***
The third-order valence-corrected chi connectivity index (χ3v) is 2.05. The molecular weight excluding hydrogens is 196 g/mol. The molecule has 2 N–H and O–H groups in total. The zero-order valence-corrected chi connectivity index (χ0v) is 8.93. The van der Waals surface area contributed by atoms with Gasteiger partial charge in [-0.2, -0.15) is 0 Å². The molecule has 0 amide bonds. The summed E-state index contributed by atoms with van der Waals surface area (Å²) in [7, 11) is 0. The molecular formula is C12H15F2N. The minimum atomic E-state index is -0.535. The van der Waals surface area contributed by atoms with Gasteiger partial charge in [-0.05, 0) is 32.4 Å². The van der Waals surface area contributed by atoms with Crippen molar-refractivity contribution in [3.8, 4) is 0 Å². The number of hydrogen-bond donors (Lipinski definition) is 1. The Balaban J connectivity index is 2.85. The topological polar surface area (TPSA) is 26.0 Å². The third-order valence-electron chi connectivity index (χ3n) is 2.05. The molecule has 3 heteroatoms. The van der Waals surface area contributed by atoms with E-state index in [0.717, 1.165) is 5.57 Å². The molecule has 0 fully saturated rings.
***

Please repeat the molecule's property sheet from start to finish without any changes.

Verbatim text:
The third-order valence-corrected chi connectivity index (χ3v) is 2.05. The molecular weight excluding hydrogens is 196 g/mol. The molecule has 2 N–H and O–H groups in total. The zero-order valence-corrected chi connectivity index (χ0v) is 8.93. The van der Waals surface area contributed by atoms with Gasteiger partial charge in [-0.2, -0.15) is 0 Å². The molecule has 0 amide bonds. The summed E-state index contributed by atoms with van der Waals surface area (Å²) in [7, 11) is 0. The molecular formula is C12H15F2N. The minimum atomic E-state index is -0.535. The van der Waals surface area contributed by atoms with Gasteiger partial charge in [-0.05, 0) is 32.4 Å². The van der Waals surface area contributed by atoms with Crippen molar-refractivity contribution in [3.8, 4) is 0 Å². The number of hydrogen-bond donors (Lipinski definition) is 1. The Balaban J connectivity index is 2.85. The topological polar surface area (TPSA) is 26.0 Å². The third-order valence-electron chi connectivity index (χ3n) is 2.05. The molecule has 3 heteroatoms. The van der Waals surface area contributed by atoms with E-state index in [0.717, 1.165) is 5.57 Å². The molecule has 0 fully saturated rings.